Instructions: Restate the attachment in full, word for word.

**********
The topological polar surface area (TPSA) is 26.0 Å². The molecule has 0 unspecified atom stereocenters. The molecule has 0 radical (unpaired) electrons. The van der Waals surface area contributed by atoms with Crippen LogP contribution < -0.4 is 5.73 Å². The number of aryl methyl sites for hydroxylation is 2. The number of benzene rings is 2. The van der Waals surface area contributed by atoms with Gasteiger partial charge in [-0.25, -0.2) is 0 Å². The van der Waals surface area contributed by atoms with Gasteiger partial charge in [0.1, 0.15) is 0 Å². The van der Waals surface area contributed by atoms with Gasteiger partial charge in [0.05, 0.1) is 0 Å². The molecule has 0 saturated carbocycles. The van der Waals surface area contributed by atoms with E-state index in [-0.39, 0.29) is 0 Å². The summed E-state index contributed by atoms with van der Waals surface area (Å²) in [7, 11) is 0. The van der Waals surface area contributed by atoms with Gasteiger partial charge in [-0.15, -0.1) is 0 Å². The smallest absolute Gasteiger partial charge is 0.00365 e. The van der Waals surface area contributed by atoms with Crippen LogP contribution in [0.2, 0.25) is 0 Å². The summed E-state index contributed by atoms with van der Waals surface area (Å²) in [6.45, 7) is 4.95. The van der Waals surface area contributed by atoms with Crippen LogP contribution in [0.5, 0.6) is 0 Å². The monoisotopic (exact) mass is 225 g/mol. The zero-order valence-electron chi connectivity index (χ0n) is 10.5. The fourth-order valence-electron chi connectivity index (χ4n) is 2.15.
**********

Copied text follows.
The topological polar surface area (TPSA) is 26.0 Å². The molecule has 0 unspecified atom stereocenters. The molecule has 0 radical (unpaired) electrons. The van der Waals surface area contributed by atoms with Crippen LogP contribution < -0.4 is 5.73 Å². The number of aryl methyl sites for hydroxylation is 2. The number of benzene rings is 2. The van der Waals surface area contributed by atoms with Gasteiger partial charge in [-0.25, -0.2) is 0 Å². The van der Waals surface area contributed by atoms with Gasteiger partial charge in [0.1, 0.15) is 0 Å². The van der Waals surface area contributed by atoms with Gasteiger partial charge in [0.05, 0.1) is 0 Å². The molecule has 0 saturated carbocycles. The van der Waals surface area contributed by atoms with E-state index in [-0.39, 0.29) is 0 Å². The summed E-state index contributed by atoms with van der Waals surface area (Å²) in [7, 11) is 0. The van der Waals surface area contributed by atoms with Gasteiger partial charge in [-0.15, -0.1) is 0 Å². The smallest absolute Gasteiger partial charge is 0.00365 e. The van der Waals surface area contributed by atoms with Crippen LogP contribution in [0.2, 0.25) is 0 Å². The summed E-state index contributed by atoms with van der Waals surface area (Å²) in [6.45, 7) is 4.95. The van der Waals surface area contributed by atoms with Crippen LogP contribution in [0.5, 0.6) is 0 Å². The monoisotopic (exact) mass is 225 g/mol. The zero-order valence-electron chi connectivity index (χ0n) is 10.5. The fourth-order valence-electron chi connectivity index (χ4n) is 2.15.